There is a failure mode that causes a runaway, stoppable only by blocking the intake.

Ball actuator at the bottom of the fulcrum lever breaks off, leaving the fuel collar uncontrollable. If the fuel collar slides into WOT or near-WOT position the engine will rev uncontrollably.

Member v8volvo had this happen; his main theory is that running w/ clogged fuel filter caused the internal vane pump to self-destruct somewhat, sending shavings into the rest of the IP, some of which lodged between the fuel collar and shaft, causing the fuel collar to seize on the shaft, breaking the ball actuator off the end of the fulcrum lever, the weak point.

De-energizing the fuel shutoff solenoid may not be able to overcome this. Actuating the manual fuel shutoff (auto trans IP) has no effect (linkage is effectively disconnected at the fuel collar in this scenario). Dumping the clutch (manual trans car) may not slow engine in time to avoid damage.

Now that this failure mode has been identified, for future bench testing, we should all make sure to have a suitably-sized wood (or similar) plate positioned ready to slap over the intake.

What are you going to do with it now?
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Old 09-29-2011, 01:39 PM
anders anders is offline
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From the time it started to the time it exploded was only approx 20 seconds. I had a piece of plywood handy, but there just wasn't the time. I'm not sure what I'm going to do with it, I will strip it down to nothing to save the usable parts and I might just scrap the block.
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12mm pump heads, ARP stud kits and GTD nozzles available! http://d24t.com/showthread.php?t=1646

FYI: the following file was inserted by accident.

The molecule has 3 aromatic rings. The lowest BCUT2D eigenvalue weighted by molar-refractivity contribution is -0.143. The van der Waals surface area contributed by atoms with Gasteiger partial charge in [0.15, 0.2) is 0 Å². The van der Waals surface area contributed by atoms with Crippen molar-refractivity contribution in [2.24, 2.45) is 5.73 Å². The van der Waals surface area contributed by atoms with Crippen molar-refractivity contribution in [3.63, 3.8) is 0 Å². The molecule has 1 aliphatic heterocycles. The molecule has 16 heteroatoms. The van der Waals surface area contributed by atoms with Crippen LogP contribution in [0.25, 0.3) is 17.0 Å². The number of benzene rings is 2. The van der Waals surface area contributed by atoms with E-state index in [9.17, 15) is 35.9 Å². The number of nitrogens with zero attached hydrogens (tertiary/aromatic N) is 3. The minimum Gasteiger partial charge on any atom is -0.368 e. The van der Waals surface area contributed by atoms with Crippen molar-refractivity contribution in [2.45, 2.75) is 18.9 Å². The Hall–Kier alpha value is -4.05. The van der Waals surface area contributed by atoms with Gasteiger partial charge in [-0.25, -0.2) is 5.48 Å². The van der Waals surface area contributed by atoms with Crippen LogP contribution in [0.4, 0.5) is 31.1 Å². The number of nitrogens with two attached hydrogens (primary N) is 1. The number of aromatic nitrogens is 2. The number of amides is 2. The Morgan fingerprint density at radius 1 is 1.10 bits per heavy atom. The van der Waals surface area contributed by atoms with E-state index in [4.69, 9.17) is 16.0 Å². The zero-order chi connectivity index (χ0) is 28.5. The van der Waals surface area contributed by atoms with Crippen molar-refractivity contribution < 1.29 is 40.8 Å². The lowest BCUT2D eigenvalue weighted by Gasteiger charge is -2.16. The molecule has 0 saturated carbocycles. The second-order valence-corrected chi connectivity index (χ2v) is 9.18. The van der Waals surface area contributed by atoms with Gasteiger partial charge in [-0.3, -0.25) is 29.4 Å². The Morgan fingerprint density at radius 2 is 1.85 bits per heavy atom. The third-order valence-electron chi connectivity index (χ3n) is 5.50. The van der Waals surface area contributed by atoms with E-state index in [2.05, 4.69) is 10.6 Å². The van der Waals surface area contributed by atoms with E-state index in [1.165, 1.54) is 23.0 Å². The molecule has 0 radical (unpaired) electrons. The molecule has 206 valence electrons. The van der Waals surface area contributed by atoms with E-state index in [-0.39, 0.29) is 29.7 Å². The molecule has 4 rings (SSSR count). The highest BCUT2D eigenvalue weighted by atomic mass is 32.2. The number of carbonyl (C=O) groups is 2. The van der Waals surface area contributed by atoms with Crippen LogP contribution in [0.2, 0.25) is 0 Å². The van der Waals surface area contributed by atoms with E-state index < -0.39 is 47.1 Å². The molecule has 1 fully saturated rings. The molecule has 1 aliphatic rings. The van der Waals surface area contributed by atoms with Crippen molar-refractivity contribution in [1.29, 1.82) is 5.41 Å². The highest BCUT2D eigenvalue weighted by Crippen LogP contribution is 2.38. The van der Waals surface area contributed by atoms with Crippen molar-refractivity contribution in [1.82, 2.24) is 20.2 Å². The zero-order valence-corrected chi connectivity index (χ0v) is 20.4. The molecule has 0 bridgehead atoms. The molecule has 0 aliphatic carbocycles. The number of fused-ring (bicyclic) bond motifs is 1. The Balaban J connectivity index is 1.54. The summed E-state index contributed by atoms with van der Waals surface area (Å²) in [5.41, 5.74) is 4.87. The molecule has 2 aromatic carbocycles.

NA intake manifolds and 240 turbo pans for sale.
Need d24 or d24t parts? PM me!
Shipments done on fridays!

1982 242 D24+T/M46- Super pumped! Build thread:
http://www.d24t.com/showthread.php?t=1545
1984 764 D24T/ZF build thread: http://www.d24t.com/showthread.php?t=1734
Diesel parts cars: 82 244,83 244, 84 244, 84 245, 85 745
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  #9  
Old 09-29-2011, 09:26 PM
ngoma ngoma is offline
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Don't beat yourself up over it. You would almost have to have the board ready to go in one hand, while starting the engine with the other. The good thing is that you were not hurt by any parts grenading out of the engine, which is a real possibility.

Which leads us to an exploded view of the IP, to show the parts I was talking about in my earlier post:

http://postimage.org/image/rmdi5o9w/

What I referred to as fuel collar they call Control sleeve

The fulcrum lever they call Governor lever

Shaft they call plunger.
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  #10  
Old 09-30-2011, 06:04 AM
anders anders is offline
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Well it was close to having parts on the outside of the block. There is a crack in the block. If that was a 6.5 GM diesel I might not be here... ( I'm working on a 929 cast 6.5 with 78,000 miles that has six main web cracks) They will blow up just running normal...
__________________
12mm pump heads, ARP stud kits and GTD nozzles available! http://d24t.com/showthread.php?t=1646
NA intake manifolds and 240 turbo pans for sale.
Need d24 or d24t parts? PM me!
Shipments done on fridays!

1982 242 D24+T/M46- Super pumped! Build thread:
http://www.d24t.com/showthread.php?t=1545
1984 764 D24T/ZF build thread: http://www.d24t.com/showthread.php?t=1734
Diesel parts cars: 82 244,83 244, 84 244, 84 245, 85 745